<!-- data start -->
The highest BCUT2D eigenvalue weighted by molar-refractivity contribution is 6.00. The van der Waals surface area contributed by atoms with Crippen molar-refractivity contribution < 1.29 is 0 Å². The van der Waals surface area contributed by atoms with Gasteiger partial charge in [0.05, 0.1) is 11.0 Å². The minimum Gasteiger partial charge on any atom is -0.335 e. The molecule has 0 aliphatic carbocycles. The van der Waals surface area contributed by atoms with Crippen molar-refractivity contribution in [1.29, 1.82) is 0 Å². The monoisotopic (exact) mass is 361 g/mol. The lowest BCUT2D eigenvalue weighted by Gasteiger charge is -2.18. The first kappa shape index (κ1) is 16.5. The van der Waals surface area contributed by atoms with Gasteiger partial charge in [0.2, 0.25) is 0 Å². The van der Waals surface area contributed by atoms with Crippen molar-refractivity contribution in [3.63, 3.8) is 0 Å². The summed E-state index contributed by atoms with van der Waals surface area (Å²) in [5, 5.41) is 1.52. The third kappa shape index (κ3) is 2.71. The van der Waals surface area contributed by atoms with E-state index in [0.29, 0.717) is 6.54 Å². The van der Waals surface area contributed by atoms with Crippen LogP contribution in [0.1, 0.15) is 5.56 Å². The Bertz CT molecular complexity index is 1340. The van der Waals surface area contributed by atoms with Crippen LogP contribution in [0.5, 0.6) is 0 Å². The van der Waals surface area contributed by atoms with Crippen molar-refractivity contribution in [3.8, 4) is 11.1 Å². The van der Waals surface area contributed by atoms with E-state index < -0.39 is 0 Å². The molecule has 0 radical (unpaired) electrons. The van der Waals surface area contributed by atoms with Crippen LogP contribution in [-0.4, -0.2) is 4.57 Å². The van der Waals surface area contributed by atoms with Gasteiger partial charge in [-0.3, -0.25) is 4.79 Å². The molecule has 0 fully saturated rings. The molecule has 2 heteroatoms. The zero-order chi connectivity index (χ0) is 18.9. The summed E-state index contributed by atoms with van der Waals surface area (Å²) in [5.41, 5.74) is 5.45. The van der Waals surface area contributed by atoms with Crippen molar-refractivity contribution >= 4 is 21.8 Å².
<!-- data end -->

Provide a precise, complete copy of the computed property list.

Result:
The highest BCUT2D eigenvalue weighted by molar-refractivity contribution is 6.00. The van der Waals surface area contributed by atoms with Crippen molar-refractivity contribution < 1.29 is 0 Å². The van der Waals surface area contributed by atoms with Gasteiger partial charge in [0.05, 0.1) is 11.0 Å². The minimum Gasteiger partial charge on any atom is -0.335 e. The molecule has 0 aliphatic carbocycles. The van der Waals surface area contributed by atoms with Crippen molar-refractivity contribution in [1.29, 1.82) is 0 Å². The monoisotopic (exact) mass is 361 g/mol. The lowest BCUT2D eigenvalue weighted by Gasteiger charge is -2.18. The first kappa shape index (κ1) is 16.5. The van der Waals surface area contributed by atoms with Gasteiger partial charge in [0.2, 0.25) is 0 Å². The van der Waals surface area contributed by atoms with Crippen molar-refractivity contribution in [3.63, 3.8) is 0 Å². The summed E-state index contributed by atoms with van der Waals surface area (Å²) in [5, 5.41) is 1.52. The third kappa shape index (κ3) is 2.71. The van der Waals surface area contributed by atoms with E-state index in [0.29, 0.717) is 6.54 Å². The van der Waals surface area contributed by atoms with Crippen LogP contribution in [0.1, 0.15) is 5.56 Å². The Bertz CT molecular complexity index is 1340. The van der Waals surface area contributed by atoms with Crippen LogP contribution in [0.5, 0.6) is 0 Å². The van der Waals surface area contributed by atoms with Crippen molar-refractivity contribution in [3.8, 4) is 11.1 Å². The van der Waals surface area contributed by atoms with E-state index < -0.39 is 0 Å². The molecule has 0 radical (unpaired) electrons. The van der Waals surface area contributed by atoms with Crippen LogP contribution in [-0.4, -0.2) is 4.57 Å². The van der Waals surface area contributed by atoms with Gasteiger partial charge in [-0.3, -0.25) is 4.79 Å². The molecule has 0 fully saturated rings. The molecule has 2 heteroatoms. The zero-order chi connectivity index (χ0) is 18.9. The summed E-state index contributed by atoms with van der Waals surface area (Å²) in [5.41, 5.74) is 5.45. The van der Waals surface area contributed by atoms with Crippen molar-refractivity contribution >= 4 is 21.8 Å².